Historia naturalis palmarum

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Title page of Volume one of Historia naturalis palmarum
Sample plate. Manicaria saccifera

Historia naturalis palmarum: opus tripartitum ("Natural History of Palms, a work in three volumes") is a highly illustrated, three-volume botanical book of palms (Arecaceae) by German botanist Carl Friedrich Philipp von Martius. The work is in Latin and was published in imperial folio format[1] in Leipzig (Lipsiae) by T.O. Weigel, volume one in 1823 and the final volume in 1850. It includes more than 550 pages of text and 240 chromolithographs, including views of habitats and botanical dissections.[2]

Historia naturalis palmarum was based on Martius' travels in Brazil and Peru with zoologist Johann Baptist von Spix from 9 December 1817 to 1820. Their expedition was sponsored by the King of Bavaria, Maximilian I, with instructions to investigate natural history and tribal Indians. The pair travelled over 2,250 km (1,400 mi) throughout the Amazon Basin, the most species-rich palm region in the world, collecting and sketching specimens. They began in Rio de Janeiro and São Paulo before making their way north and inland. They became the first non-Portuguese Europeans to obtain permission to visit the Brazilian Amazon.[3]

On their return to Bavaria, the King awarded both men knighthoods and lifetime pensions.[4]

In the first volume, Martius outlined the modern classification of palms and prepared the first maps of palm biogeography. The second volume described the palms of Brazil, and in the third, known as Expositio Systematica, he systematically described all known genera of the palm family, based on his own work and that of others.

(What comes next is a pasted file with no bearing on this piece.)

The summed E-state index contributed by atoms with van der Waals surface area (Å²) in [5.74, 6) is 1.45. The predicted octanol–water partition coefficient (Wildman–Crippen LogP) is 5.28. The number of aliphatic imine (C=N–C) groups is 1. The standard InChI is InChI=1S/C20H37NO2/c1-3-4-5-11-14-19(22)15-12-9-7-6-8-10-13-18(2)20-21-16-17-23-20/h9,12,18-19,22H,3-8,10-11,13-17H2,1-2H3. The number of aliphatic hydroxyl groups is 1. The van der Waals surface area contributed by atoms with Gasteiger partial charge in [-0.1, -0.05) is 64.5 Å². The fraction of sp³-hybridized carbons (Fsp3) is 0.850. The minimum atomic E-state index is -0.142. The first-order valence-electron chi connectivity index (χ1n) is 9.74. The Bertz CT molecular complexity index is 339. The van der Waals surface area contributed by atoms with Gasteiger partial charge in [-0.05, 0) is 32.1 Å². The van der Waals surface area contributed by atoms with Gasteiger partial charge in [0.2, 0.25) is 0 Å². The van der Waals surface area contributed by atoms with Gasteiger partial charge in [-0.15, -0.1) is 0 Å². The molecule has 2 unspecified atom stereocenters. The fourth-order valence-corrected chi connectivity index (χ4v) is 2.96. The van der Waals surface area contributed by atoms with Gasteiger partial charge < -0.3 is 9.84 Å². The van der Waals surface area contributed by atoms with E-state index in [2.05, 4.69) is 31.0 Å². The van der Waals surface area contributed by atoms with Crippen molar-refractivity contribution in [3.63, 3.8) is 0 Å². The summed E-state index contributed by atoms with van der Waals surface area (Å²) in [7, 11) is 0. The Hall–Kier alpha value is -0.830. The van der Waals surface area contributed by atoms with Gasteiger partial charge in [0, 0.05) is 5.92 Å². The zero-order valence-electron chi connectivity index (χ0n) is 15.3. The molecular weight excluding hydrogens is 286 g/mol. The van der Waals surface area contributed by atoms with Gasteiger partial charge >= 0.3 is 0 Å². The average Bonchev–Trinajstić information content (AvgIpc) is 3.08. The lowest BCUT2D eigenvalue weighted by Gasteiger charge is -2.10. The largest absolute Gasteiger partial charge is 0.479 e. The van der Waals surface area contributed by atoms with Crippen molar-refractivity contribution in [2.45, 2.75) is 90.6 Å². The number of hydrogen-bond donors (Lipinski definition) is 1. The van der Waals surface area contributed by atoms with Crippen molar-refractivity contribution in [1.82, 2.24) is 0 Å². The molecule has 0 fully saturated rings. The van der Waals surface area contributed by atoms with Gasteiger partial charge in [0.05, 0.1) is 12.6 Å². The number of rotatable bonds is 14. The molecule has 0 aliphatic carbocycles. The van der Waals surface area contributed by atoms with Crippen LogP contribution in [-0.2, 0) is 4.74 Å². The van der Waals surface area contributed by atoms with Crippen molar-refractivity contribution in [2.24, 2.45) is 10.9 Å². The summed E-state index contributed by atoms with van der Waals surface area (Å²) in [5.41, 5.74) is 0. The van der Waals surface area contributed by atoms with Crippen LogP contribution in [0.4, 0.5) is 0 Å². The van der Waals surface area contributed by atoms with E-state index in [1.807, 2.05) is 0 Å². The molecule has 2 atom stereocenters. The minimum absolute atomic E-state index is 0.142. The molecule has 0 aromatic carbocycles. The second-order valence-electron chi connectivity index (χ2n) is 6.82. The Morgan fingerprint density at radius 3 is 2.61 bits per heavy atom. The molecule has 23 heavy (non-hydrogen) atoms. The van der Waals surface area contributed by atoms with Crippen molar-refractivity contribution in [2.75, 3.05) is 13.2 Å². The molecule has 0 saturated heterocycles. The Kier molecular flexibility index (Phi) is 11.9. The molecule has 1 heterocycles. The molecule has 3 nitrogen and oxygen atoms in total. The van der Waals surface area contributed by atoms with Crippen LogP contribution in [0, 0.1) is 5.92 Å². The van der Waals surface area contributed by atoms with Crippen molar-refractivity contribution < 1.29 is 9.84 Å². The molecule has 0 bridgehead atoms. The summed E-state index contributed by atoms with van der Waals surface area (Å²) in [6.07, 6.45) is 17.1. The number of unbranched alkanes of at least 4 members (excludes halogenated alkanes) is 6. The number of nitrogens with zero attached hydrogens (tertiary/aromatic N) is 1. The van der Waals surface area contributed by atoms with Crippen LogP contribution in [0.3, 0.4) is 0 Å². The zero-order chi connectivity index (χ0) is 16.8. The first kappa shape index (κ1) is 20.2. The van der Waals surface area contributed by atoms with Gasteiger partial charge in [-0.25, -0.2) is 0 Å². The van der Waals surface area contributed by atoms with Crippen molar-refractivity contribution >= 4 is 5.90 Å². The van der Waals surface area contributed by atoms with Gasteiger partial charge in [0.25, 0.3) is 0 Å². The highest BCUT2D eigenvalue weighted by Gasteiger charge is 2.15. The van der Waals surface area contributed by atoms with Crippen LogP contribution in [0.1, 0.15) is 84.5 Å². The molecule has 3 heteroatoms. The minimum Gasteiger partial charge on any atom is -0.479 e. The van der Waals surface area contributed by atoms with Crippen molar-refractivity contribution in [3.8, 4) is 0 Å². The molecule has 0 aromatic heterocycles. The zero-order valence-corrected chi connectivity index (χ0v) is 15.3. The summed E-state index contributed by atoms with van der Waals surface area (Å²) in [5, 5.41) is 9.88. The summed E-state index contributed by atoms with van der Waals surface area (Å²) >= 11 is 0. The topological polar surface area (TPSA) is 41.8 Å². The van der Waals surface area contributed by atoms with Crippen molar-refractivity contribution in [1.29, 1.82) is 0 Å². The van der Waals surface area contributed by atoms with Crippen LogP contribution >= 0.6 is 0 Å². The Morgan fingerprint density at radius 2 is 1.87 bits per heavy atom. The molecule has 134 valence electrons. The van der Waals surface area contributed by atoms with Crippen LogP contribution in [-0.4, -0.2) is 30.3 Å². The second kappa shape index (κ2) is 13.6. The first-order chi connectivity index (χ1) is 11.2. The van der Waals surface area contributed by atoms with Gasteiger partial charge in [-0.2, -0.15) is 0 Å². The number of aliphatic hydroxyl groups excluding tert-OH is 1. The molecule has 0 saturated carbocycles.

The majority of drawings of palms for the second volume, dedicated to Brazilian palms, were credited to Martius, with just a few landscapes, representing areas not travelled by Martius, taken from works by Frans Post and Johann Moritz Rugendas.

The book was reprinted in two volumes in 1971.[4]

Other works by Martius based on the expedition were Reise in Brasilien (Journey in Brazil), published in three volumes in 1823, 1828 and 1831, and the massive 40-volume monograph Flora Brasiliensis which was completed by others in 1906.

E. J. H. Corner (1966) described the book as "the most magnificent treatment of palms that has been produced"[5] Alexander von Humboldt said of the work and author: "For as long as palms are named and known, the name of Martius will be famous."[1]

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